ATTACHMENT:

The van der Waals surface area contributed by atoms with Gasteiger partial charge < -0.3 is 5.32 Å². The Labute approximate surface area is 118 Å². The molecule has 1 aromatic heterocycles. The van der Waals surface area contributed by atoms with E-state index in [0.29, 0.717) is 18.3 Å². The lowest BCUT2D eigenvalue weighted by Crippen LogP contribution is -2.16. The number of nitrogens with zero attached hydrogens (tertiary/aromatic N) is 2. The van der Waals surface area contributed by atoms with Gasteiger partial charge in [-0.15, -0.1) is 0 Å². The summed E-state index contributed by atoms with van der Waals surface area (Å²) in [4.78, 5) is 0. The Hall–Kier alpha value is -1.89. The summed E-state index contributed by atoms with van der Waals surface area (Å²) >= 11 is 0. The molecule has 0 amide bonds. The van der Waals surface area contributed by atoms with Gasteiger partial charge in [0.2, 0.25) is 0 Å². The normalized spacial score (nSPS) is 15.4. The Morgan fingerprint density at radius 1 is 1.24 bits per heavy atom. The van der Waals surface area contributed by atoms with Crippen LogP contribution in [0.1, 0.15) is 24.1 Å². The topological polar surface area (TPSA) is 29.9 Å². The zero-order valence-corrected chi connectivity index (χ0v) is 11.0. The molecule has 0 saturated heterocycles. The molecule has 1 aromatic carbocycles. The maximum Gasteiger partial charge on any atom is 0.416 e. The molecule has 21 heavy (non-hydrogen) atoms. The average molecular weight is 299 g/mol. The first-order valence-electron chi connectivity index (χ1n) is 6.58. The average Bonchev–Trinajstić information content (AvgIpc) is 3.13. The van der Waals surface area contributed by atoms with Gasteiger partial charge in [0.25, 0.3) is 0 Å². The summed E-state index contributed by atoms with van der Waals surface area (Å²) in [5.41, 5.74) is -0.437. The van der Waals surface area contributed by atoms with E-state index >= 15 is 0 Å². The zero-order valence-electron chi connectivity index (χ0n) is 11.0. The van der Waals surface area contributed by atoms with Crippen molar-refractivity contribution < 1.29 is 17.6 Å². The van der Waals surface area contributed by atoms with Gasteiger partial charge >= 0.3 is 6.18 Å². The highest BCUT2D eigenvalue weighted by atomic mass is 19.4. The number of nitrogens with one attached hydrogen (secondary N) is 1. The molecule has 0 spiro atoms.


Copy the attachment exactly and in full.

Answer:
The van der Waals surface area contributed by atoms with Gasteiger partial charge < -0.3 is 5.32 Å². The Labute approximate surface area is 118 Å². The molecule has 1 aromatic heterocycles. The van der Waals surface area contributed by atoms with E-state index in [0.29, 0.717) is 18.3 Å². The lowest BCUT2D eigenvalue weighted by Crippen LogP contribution is -2.16. The number of nitrogens with zero attached hydrogens (tertiary/aromatic N) is 2. The van der Waals surface area contributed by atoms with Gasteiger partial charge in [-0.15, -0.1) is 0 Å². The summed E-state index contributed by atoms with van der Waals surface area (Å²) in [4.78, 5) is 0. The Hall–Kier alpha value is -1.89. The summed E-state index contributed by atoms with van der Waals surface area (Å²) >= 11 is 0. The molecule has 0 amide bonds. The van der Waals surface area contributed by atoms with Gasteiger partial charge in [0.2, 0.25) is 0 Å². The normalized spacial score (nSPS) is 15.4. The Morgan fingerprint density at radius 1 is 1.24 bits per heavy atom. The van der Waals surface area contributed by atoms with Crippen LogP contribution in [0.1, 0.15) is 24.1 Å². The topological polar surface area (TPSA) is 29.9 Å². The zero-order valence-corrected chi connectivity index (χ0v) is 11.0. The molecule has 0 saturated heterocycles. The molecule has 1 aromatic carbocycles. The maximum Gasteiger partial charge on any atom is 0.416 e. The molecule has 21 heavy (non-hydrogen) atoms. The average molecular weight is 299 g/mol. The first-order valence-electron chi connectivity index (χ1n) is 6.58. The average Bonchev–Trinajstić information content (AvgIpc) is 3.13. The van der Waals surface area contributed by atoms with Gasteiger partial charge in [0.25, 0.3) is 0 Å². The summed E-state index contributed by atoms with van der Waals surface area (Å²) in [5.41, 5.74) is -0.437. The van der Waals surface area contributed by atoms with E-state index >= 15 is 0 Å². The zero-order valence-electron chi connectivity index (χ0n) is 11.0. The van der Waals surface area contributed by atoms with Crippen molar-refractivity contribution < 1.29 is 17.6 Å². The van der Waals surface area contributed by atoms with Gasteiger partial charge >= 0.3 is 6.18 Å². The highest BCUT2D eigenvalue weighted by atomic mass is 19.4. The number of nitrogens with one attached hydrogen (secondary N) is 1. The molecule has 0 spiro atoms.